I mention all this as I find It is quite impossible to listen to Scott Ordway’s eloquent, concise and moving song cycle Girl in the Snow without thinking of Clive Wearing. Its subject is unambiguously the nature of memory and the recognition that human fascination with this area goes back thousands of years. The eleven texts that constitute the work embody two central ideas. Eight of them are lyrics of Ordway’s own devising; they attempt to encapsulate the narrator’s (the titular Girl in the Snow) early experiences, those moments many of us recognise later as key stepping-stones in shaping our understanding of life. Ordway imagines this narrator journeying through a snow-encrusted forest in her mind. En route she encounters animals and birds (numbers 1, 5 and 9 - those first ‘living’ objects that dazzle us in infancy); features of the natural environment (numbers 2 and 6) whilst reflecting upon those sources of essential psychological nourishment: home (number 3), love (number 7) and ‘The Mystery of the World’ itself (number 10 – a song which projects an unforgettably sad, conclusive grandeur). Ordway’s music is unfailingly vibrant and alive, approachable and tuneful, never twee. I would imagine these songs are a delight to sing and play – at least that is the inescapable conclusion one reaches when hearing the performances of mezzo Julia Dawson and accompanist Anna Naretto. Dawson’s rich, silvery voice is utterly sympathetic to Ordway’s delicate yet direct word-painting, Naretto’s accompaniment is generous and alert. There is nothing challenging or confrontational in this music, but repeated hearings suggest it will cut deep. I certainly don’t want to over-generalise, but Ordway’s language in these numbers might evoke both Britten and Barber. Yet there’s no hint of slavish imitation. There’s sufficient variety of pace and content to easily maintain one’s interest and across repeated hearings cultivate one’s admiration.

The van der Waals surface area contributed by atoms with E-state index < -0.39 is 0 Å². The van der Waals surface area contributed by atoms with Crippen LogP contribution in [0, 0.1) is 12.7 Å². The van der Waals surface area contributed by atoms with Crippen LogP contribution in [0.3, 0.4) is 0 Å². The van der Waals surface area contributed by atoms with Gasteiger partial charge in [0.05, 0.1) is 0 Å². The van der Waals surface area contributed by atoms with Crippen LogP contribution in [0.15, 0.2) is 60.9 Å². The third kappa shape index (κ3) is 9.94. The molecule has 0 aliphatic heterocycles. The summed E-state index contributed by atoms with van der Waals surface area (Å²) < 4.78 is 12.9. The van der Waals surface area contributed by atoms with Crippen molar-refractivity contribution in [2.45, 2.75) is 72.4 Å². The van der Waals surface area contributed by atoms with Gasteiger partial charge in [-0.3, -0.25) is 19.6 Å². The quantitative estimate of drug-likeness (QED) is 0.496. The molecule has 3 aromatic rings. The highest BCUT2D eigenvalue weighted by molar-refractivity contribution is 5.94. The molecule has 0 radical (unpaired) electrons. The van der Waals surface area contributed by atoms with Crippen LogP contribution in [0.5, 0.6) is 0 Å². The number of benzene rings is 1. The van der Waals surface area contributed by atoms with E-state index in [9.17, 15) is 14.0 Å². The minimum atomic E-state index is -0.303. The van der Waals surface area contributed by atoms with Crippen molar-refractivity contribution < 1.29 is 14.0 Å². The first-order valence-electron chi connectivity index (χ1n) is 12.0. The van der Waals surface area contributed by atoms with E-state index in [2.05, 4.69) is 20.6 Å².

The second, more profound idea with which Ordway is concerned is the nature of memory itself. What on earth ‘is’ this thing? I used to present the example of Clive Wearing to my students as a means of illustrating how only memory enables us to imagine a future by giving us a foothold in the past. On one level Ordway seems to be attempting something similar. To this end he has fashioned three philosophical texts, adaptations drawn from the original Confesssions of St Augustine, each of which share ruminations on the nature, mechanics and meaning of memory. The three ‘Memory Plays’ which conclude each of the panels of Girl in the Snow can, I think, be consumed as a ‘cycle within a cycle’. These three songs provide a marked stylistic contrast to their companions. In each of them Ordway’s slow, stately piano parts are based on ritual-like repetition, an effect which seems to fall somewhere between Satie and Feldman. The vocal line in each song has been designed with great care and intricacy; one moment it’s syllabic and concentrated, the next it’s swooping, long-breathed and liberated. The texts of these ‘plays’ are inextricably concerned with ancient understandings and metaphors for memory and as such they comprise the philosophical core of the cycle. Hearing them as a trilogy is an experience in itself; Ordway’s chaste structures conceal something utterly profound whilst the intense focus of Dawson’s singing (and her attentive phrasing) and Naretto’s accompaniment cut to the quick. As a listener I found the idea of distraction a complete impossibility.
Julia Dawson seems to be an ideal pioneer for this fine cycle. The Acis engineers have effected a perfect recorded balance between her voice and Anna Neretto’s tactful accompaniment. The packaging and artwork are apt and graceful. There will be those who baulk at the disc’s rather short playing time but Girl in the Snow strikes me as quite complete in itself; I would want nothing to precede or follow it, frankly. Musically and spiritually speaking, it casts a spell that endures for some time. It certainly deserves to catch on and I hope that other singers and accompanists pick up on it.
1. The Fox in the Snow [2:34]
2. The Clean, Cold Air and the Great, Blue Sky [2:56]
3. The Mystery of Home [2:08]
4. Memory Play No 1 [3:04]
5. The Owl, Asleep in His tree [3:20]
6. The Grove of Quaking Aspens [3:38]
7. The Mystery of Love [2:51]
8. Memory Play No 2 [4:41]
9. The Rabbit, Warm in Her Burrow [3:32]
10. The Mystery of the World [4:13]
11. Memory Play No 3 [4:28]